In a country where young people constitute a high percentage of the population, their success or failure will have a clear impact on society en masse. The number of Iraq’s children and youth increasing at an unprecedented rate. In
2010, Iraq had 5.1 million children and 6 million young people. These numbers are expected to run as high as 6.7 million and 9.6 million respectively in 2025, and 8.9 million and 14.9 million respectively in 2050.
This report is important given the data of the demographic window – that period of time in a nation’s demographic transition when the proportion of the working age population is particularly prominent for a decade or more – which has become of interest to states. It is an opportunity to realize development in Iraq, though this is conditioned on the positive response of the country’s socio-economic policies. Advancement is not guaranteed, as the
demographic window can be transformed into an element of social relapse, short-lived economic growth, increased unemployment, and a disintegrated labor market, which can trigger a raft of problems if proper development policies and strategies are not in place.
National awareness of youth issues is on the rise at various policy- and decision- making levels. There is also general awareness of the important role of this social group. Despite the growing interest in youth issues after 2003, however, the projects designed to empower and integrate the youth and engage them in development priorities, plans, and strategies have been impeded by violence and instability.
Through factual analysis and the integration of the vision and priorities of Iraqi youth, this report develops an integrated structure that combines youth issues with various dimensions of the development process. This will help to develop policies that address the role of the youth in the current and future human development process. And what makes the recommendations of this report even more important is that many of them reflect a reality that our youth teams and field work groups have explored through interviewing young Iraqis of different genders, ethnicities, education levels, and social and geographical backgrounds.
Human security analysis is an aspect of human development analysis broadly conceived, an approach initiated by Haq, Sen and associates. The same researchers formulated human security and human development as part of the same enterprise. Human development and human security are, in fact, inseparable: whereas human development seeks to increase peoples’ options, opportunities and access to public services and goods, and emphasizes what can be achieved, human security focuses on the risks, dangers, and threats to human development, evaluates the degree of confidence that people have in public services and goods, and emphasizes what can be lost when human potential is thwarted (Tadjbakhsh and Chenoy, 2007).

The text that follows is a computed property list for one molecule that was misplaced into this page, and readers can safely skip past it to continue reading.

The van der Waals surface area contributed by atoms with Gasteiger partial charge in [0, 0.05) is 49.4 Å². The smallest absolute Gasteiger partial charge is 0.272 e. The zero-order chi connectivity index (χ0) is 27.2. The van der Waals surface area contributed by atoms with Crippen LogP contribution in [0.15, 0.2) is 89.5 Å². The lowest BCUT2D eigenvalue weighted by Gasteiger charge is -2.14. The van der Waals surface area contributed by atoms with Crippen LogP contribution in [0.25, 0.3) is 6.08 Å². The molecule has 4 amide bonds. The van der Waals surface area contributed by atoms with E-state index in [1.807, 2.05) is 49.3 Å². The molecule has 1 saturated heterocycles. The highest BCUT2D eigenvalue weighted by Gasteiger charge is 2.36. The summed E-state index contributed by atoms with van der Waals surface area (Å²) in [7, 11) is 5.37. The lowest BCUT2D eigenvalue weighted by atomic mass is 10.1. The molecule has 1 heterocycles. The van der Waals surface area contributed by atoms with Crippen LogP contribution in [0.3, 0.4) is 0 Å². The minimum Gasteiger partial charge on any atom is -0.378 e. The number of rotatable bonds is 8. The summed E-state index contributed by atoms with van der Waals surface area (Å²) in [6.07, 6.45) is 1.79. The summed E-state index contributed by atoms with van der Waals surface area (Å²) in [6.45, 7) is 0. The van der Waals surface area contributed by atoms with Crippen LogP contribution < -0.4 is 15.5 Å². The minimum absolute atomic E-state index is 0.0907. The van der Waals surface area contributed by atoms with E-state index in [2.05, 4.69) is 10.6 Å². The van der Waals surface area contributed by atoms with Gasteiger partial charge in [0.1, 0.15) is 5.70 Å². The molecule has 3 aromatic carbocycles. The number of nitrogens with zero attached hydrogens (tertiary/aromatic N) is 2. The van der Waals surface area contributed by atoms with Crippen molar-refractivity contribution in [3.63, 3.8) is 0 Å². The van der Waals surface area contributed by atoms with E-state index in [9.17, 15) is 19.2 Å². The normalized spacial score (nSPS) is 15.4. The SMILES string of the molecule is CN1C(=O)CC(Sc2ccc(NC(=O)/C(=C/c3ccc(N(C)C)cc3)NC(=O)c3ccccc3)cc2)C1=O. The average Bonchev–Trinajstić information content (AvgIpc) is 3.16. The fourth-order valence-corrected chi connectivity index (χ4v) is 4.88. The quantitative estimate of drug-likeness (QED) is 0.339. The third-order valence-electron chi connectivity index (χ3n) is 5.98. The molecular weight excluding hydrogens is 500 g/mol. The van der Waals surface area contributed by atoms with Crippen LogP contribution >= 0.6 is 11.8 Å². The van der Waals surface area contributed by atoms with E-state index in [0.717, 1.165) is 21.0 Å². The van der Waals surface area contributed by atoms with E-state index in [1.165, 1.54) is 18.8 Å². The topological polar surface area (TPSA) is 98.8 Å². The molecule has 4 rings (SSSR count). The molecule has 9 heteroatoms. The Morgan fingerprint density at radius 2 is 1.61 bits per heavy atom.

If we see human development analysis as including attention to basic needs and to threats, disruptions and fluctuations, as it should and typically does, then human security analysis is a wing or dimension within it. If though human development analysis looks only at creation and expansion of valuable capabilities, then human security analysis adds special attention to the counterpart concerns: vulnerabilities, risks and forces of disruption and destruction. The two types of analysis can then be described as partners: “…work on human security recognizes that situations are not stable, and that we must plan not only for how to fulfill aspirations but how to deal with threats and adversities, many of which are situation-specific, group-specific, intersectional” and require locally determined response (Frediani et al. 2014, p. 7).12 Human development is measured by the Human Development Index (HDI). This index actually measures the average achievements in a country in three basic
dimensions of human development: a long and healthy life, knowledge and a decent standard of living.13 The strong connection between human development and human security brings us to consider if conceptualizing the human security index would be possible.
Fundamental precondition for sustainable development is empowerment of people, referring to their education. By educating them, the key barrier to human development – human mind – can be surpassed. Means for achieving sustainable human development are rule of law, respect for human rights, economic development, social development, environmental development and creation of adequate norms and regimes. Many peace-building practices around the world reflect how development is connected to safety of people. Safe environment is a precondition for implementation of any kind of developmental projects, which further influence the wellbeing of population. A population with more satisfied basic needs is less likely to turn to violence in solving its problems.